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Human Rights Office

Laurentian University Faculty Assn. v. Laurentian University (Dr. X Grievance), 2015 O.L.A.A. No. 184 (CanLII)  

Summary:

In this case the grievor is a full professor at Laurentian University. The grievor came to work at the university in July 2003 after teaching at other universities for several years. Since February 2005 the grievor has had several medical leaves of absence from work. At the time of the hearing the grievor was on his fourth period of sick leave. The grievor was on sick leave due to bi-polar disorder. During the above mentioned medical leaves of absence, there had been several attempts to return to work that were not successful. The Union argued that the prior unsuccessful returns to work failed because the employer did not make appropriate accommodations for the grievor and his condition.  From the employer’s position the four previous failed accommodation/return to work attempts suggested that the grievor remained unfit to return to work. The University also argued that a further unsuccessful return to work would be unfair to students enrolled in the grievor’s course(s). In this case it was found that Laurentian University has an obligation under the Code to accommodate the grievor in accordance with the Return to Work Plan (RTWP) proposed by the union and the grievor’s doctor.

Question(s) to be Determined:

1.    Does the employer, Laurentian University have an obligation under the Human Rights Code to accommodate the grievor in accordance with the Return to Work Plan (RTWP) proposed by the union and the grievor’s doctors.

Findings:

1.    Does the employer, Laurentian University have an obligation under the Human Rights Code to accommodate the grievor in accordance with the Return to Work Plan (RTWP) proposed by the union and the grievor’s doctors.

YES

Reasoning:

1.    In this case it was found that the Employer does have a duty to accommodate the grievor in accordance with the RTWP proposed by the union and the grievor’s doctors. It was decided that that accommodation plan would not result in undue hardship for the employer and that the RTWP constituted reasonable accommodation as required by the Code.

“In my view the Employer has failed to demonstrate that the proposal of Dr. D. and
Dr. B. for a gradual return to work by the Grievor would result in undue hardship. I accept the submissions of the Union that assigning the Grievor to an online course in one of the subject areas that he is familiar with teaching and restricting class enrolment in that course for his second term back in the workplace will result in only a minimal increase in costs (less than $200.00). Nor does such an assignment result in the Employer creating a job for the Grievor when it is clear that the Employer pays others to teach these online courses. I also do not accept the suggestion that giving such an assignment to the Grievor for one term on a transitional basis constitutes an accommodation that requires the Employer to create a job if the limiting of enrolment for the Grievor causes them to have two instructors for that course where one person could have done the entire course. In my view that would only be a legitimate objection to the proposed accommodation if such an assignment were to be made on a permanent basis. Here the plan proposed by the Grievor's doctors is clearly transitional, requiring such limitations on course assignment for only the first term of the Grievor's return to active teaching. In addition, the fact that the increase in costs is so minimal and only exists for one term means that it is not in any way similar to the creation of an extra job or extra position to accommodate the Grievor's disability. However, I agree with the Employer submission that under existing arbitral principles recognized in cases such as Canada Post, supra and Nestle Purina, supra, such an accommodation is only reasonable on a temporary basis and would constitute undue hardship if done on a permanent basis” (para 141).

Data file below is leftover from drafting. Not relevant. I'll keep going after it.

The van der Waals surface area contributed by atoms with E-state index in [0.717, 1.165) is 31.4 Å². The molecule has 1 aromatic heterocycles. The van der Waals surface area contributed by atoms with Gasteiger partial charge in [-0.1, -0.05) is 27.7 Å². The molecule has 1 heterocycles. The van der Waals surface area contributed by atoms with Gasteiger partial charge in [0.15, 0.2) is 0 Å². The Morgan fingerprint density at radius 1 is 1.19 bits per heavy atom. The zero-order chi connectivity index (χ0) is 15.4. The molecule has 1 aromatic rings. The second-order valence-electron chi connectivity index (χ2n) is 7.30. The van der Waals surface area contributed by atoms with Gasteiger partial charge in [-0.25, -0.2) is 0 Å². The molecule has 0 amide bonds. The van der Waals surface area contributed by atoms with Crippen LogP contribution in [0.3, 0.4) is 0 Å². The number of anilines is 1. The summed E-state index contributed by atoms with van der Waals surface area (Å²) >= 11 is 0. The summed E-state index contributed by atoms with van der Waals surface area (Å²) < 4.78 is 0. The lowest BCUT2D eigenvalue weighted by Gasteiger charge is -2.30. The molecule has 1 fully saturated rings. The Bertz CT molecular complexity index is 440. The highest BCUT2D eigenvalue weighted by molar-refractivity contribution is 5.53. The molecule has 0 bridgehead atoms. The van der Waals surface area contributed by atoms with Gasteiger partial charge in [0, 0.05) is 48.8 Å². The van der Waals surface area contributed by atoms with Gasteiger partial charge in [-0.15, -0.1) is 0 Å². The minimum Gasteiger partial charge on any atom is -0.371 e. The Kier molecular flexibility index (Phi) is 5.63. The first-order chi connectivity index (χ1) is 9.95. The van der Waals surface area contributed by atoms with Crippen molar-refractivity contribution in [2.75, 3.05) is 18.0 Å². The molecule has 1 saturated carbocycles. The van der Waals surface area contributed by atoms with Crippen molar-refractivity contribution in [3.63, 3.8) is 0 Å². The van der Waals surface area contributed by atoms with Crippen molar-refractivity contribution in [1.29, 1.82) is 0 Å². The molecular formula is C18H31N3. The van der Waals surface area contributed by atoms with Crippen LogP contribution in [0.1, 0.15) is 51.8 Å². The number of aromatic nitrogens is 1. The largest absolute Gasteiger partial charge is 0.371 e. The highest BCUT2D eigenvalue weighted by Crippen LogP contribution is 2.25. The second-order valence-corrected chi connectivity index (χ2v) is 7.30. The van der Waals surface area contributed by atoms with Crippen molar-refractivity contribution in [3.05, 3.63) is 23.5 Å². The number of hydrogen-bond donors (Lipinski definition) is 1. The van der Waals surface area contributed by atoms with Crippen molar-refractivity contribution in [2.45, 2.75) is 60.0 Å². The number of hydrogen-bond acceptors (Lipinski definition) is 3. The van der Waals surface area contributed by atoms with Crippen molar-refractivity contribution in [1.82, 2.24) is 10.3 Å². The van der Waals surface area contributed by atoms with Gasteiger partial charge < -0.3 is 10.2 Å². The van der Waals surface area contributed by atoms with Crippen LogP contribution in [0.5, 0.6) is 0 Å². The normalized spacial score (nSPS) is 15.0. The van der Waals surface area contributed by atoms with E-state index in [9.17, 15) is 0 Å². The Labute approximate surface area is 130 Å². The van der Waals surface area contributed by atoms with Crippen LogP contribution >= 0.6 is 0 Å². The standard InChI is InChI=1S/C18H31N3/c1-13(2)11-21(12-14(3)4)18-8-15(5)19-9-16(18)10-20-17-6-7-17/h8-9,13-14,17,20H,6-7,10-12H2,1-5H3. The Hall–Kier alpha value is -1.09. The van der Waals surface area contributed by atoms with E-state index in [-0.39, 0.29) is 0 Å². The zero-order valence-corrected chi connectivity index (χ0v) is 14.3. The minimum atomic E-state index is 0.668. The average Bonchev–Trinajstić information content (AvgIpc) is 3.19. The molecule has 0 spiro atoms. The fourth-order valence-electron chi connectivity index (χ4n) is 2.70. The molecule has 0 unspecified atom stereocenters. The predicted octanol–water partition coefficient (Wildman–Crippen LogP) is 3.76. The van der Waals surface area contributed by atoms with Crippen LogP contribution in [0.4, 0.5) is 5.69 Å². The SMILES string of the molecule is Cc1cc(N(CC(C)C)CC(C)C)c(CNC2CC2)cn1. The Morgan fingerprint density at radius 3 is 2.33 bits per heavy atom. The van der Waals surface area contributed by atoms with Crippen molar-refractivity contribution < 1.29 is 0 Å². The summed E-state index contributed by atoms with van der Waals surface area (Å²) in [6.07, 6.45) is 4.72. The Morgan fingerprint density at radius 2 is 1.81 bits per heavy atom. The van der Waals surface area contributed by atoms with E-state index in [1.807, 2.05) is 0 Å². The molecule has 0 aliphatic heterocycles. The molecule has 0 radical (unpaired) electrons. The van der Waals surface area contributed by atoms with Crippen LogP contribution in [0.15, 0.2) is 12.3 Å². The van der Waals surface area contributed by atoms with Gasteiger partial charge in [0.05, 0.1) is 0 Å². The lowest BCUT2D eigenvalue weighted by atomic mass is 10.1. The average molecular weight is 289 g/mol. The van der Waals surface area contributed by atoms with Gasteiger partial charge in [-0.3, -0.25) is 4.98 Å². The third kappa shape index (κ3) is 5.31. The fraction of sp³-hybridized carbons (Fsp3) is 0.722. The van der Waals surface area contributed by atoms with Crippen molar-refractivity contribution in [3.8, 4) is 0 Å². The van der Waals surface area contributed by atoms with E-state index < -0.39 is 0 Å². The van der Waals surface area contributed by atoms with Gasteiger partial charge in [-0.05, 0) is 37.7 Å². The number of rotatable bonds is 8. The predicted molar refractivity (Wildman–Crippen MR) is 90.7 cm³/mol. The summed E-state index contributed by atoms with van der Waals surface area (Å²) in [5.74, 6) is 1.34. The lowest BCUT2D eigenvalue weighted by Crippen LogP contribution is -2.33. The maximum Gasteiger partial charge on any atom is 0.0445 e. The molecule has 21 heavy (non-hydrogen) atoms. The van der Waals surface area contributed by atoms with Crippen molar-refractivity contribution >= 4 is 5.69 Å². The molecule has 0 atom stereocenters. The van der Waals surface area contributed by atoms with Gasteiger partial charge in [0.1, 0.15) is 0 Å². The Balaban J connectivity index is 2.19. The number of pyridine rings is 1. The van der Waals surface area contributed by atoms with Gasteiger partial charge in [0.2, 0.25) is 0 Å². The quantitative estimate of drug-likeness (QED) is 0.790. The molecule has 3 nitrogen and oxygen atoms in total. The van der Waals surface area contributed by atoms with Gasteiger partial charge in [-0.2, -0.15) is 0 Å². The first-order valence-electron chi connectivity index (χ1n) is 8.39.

Further emphasizing the fact that the RTWP did not constitute undue hardship for the employer it was stated, “I acknowledge the Employer's legitimate concerns that the gradual ramping up of regular duties means that if all goes according to plan the Grievor will not return to full regular duties, including full research and governance, until his fifth term, or fourth term of active teaching. While this may seem to be a more lengthy work hardening program than is the norm in dealing with the accommodation of disability, the underlying test for whether it represents a reasonable accommodation that is consistent with the Employer's obligations under the Human Rights Code is whether it will cause undue hardship. Given that the plan only requires the Employer to provide payment for regular duties that are actually performed by the Grievor, and given that the gradual nature of the plan also constitutes a measure to lessen negative consequences for students in the event of a relapse, the length of the work hardening measures would appear to decrease the risk of undue hardship rather than augment it” (para 147).

In this case it was determined that no damages would be awarded to the grievor for violation of the Human Rights Code. In making this decision a number of factors were considered including:

-Changes to the RTWP by the Union and the Grievor’s doctor during the time in question, ultimately leading to a withdrawal of the RTWP in Fall of 2012 (para 149).
-Changes to the RTWP during the hearing which serve the interests of both the Employer and the Grievor (para150).
-Responses during the hearing related to Grievor’s steps to get back into scholarly activity, indicated he may have benefitted from the delay (para 151).
-The employer took reasonable steps to accommodate the Grievor from 2005-2013 (para 152).